What do I want to learn today? The classroom at the Transition Program

There is so much work going on at the Transition Program! Everyone is active, engaged, and
busy: tending the livestock; growing crops, herbs, vegetables, and flowers; or working in the
kitchen turning the produce from the farm and the garden into delicious nutritional meals for
all to eat; or working in the workshops transforming the raw materials produced on the land
(the plants, flowers, wood, and wool) into pieces of art and beauty. There’s also a Childcare
group, which is new this year.
A group of students might be working in the greenhouse watering the plants or cutting some
salad for lunch, another group might be feeding the pigs or collecting the eggs, whilst others
are chopping vegetables in the kitchen, or setting the tables in the dining room, or weaving a
tablecloth in the weavery, or cutting back brambles and stacking logs with the estate crew. As well as each individual student learning important vocational and social skills, everyone
is contributing to the work, well-being, and life of the community as a whole.
In amongst all of this industry, there are also moments of stillness: a hush before blessing the
meal, a few moments of silence after eating, a quiet walk in Nature, or a moment to be peaceful at snack time, or at rest time after lunch.
The classroom in the Ed. Center is also a place of stillness. Muddy boots and jackets, hats and gloves are shed, hands are washed, fresh water is drunk, and the world of work and labor and responsibility is forgotten for a moment. We sit up and we breathe out. Books are opened,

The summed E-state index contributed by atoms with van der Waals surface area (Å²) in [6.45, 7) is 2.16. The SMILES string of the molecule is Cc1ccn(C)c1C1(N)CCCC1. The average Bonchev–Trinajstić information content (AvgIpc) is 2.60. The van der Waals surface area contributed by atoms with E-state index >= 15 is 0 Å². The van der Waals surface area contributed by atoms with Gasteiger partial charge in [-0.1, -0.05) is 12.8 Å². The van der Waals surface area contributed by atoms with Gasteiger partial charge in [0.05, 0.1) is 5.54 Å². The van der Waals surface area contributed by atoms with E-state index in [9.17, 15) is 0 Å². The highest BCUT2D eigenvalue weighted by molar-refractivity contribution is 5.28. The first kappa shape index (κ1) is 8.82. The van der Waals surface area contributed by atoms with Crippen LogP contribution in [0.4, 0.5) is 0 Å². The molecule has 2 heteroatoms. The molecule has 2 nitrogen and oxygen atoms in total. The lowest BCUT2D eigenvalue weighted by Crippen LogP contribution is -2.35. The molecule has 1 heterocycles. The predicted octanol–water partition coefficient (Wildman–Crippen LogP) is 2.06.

pencils are sharpened, the limbs come to stillness, the head takes over and now each student is only responsible for themselves: what do I want to learn today?
We look at the clock and we check the time; we look at our calendar and we check the date; we look outside and we check the weather; and then we look inside and we check ourselves: how do I feel today?
Many of the students enrolled at the Transition Program spend some time each week working
in the classroom. Some work on writing their name, address, age, and birth date; others are
working on computer skills, or calculating skills, or learning to tell the time. Some students
might be filling out demographic forms, or writing lists of job interests and job experiences.
Whilst others might be working on their interview skills.
There are also students who want to journal, or paint, write poetry or songs, or emails to their
parents, or they want to read inspiring stories and biographies. Others might be given writing
prompts or exercises that help them to answer the questions: Who am I? What am I here to do
on this earth? Many students need guidance and help to make their life goals realistic and
For others, it is still OK to dream for a while…